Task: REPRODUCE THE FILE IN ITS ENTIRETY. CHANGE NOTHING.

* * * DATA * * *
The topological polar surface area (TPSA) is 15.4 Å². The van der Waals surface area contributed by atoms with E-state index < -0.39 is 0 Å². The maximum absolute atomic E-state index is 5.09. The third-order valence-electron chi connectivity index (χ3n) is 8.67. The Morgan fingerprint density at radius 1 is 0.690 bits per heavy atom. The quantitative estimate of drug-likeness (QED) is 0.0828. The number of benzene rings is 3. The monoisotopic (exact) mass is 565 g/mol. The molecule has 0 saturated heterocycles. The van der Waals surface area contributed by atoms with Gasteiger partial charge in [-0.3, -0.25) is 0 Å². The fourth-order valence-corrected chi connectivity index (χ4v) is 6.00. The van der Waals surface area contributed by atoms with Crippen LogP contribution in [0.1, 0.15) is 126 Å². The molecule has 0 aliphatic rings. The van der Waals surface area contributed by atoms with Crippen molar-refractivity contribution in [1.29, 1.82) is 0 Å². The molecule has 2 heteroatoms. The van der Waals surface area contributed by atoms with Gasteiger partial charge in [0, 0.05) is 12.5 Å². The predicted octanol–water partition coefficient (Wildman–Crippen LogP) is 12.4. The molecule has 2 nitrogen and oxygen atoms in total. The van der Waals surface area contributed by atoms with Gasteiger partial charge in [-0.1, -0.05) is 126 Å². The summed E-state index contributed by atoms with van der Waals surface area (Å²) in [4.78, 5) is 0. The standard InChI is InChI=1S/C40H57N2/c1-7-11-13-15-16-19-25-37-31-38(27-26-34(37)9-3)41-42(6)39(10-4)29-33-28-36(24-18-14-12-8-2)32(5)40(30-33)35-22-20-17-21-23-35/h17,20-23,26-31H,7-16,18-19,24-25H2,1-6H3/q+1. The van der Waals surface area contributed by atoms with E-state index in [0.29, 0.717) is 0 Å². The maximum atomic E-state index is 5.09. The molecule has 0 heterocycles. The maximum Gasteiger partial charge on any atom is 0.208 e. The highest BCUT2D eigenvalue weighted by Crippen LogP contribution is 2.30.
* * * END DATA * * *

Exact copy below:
The topological polar surface area (TPSA) is 15.4 Å². The van der Waals surface area contributed by atoms with E-state index < -0.39 is 0 Å². The maximum absolute atomic E-state index is 5.09. The third-order valence-electron chi connectivity index (χ3n) is 8.67. The Morgan fingerprint density at radius 1 is 0.690 bits per heavy atom. The quantitative estimate of drug-likeness (QED) is 0.0828. The number of benzene rings is 3. The monoisotopic (exact) mass is 565 g/mol. The molecule has 0 saturated heterocycles. The van der Waals surface area contributed by atoms with Gasteiger partial charge in [-0.3, -0.25) is 0 Å². The fourth-order valence-corrected chi connectivity index (χ4v) is 6.00. The van der Waals surface area contributed by atoms with Crippen LogP contribution in [0.1, 0.15) is 126 Å². The molecule has 0 aliphatic rings. The van der Waals surface area contributed by atoms with Crippen molar-refractivity contribution in [1.29, 1.82) is 0 Å². The molecule has 2 heteroatoms. The van der Waals surface area contributed by atoms with Gasteiger partial charge in [0, 0.05) is 12.5 Å². The predicted octanol–water partition coefficient (Wildman–Crippen LogP) is 12.4. The molecule has 2 nitrogen and oxygen atoms in total. The van der Waals surface area contributed by atoms with Gasteiger partial charge in [-0.1, -0.05) is 126 Å². The summed E-state index contributed by atoms with van der Waals surface area (Å²) in [4.78, 5) is 0. The standard InChI is InChI=1S/C40H57N2/c1-7-11-13-15-16-19-25-37-31-38(27-26-34(37)9-3)41-42(6)39(10-4)29-33-28-36(24-18-14-12-8-2)32(5)40(30-33)35-22-20-17-21-23-35/h17,20-23,26-31H,7-16,18-19,24-25H2,1-6H3/q+1. The van der Waals surface area contributed by atoms with E-state index in [0.29, 0.717) is 0 Å². The maximum atomic E-state index is 5.09. The molecule has 0 heterocycles. The maximum Gasteiger partial charge on any atom is 0.208 e. The highest BCUT2D eigenvalue weighted by Crippen LogP contribution is 2.30.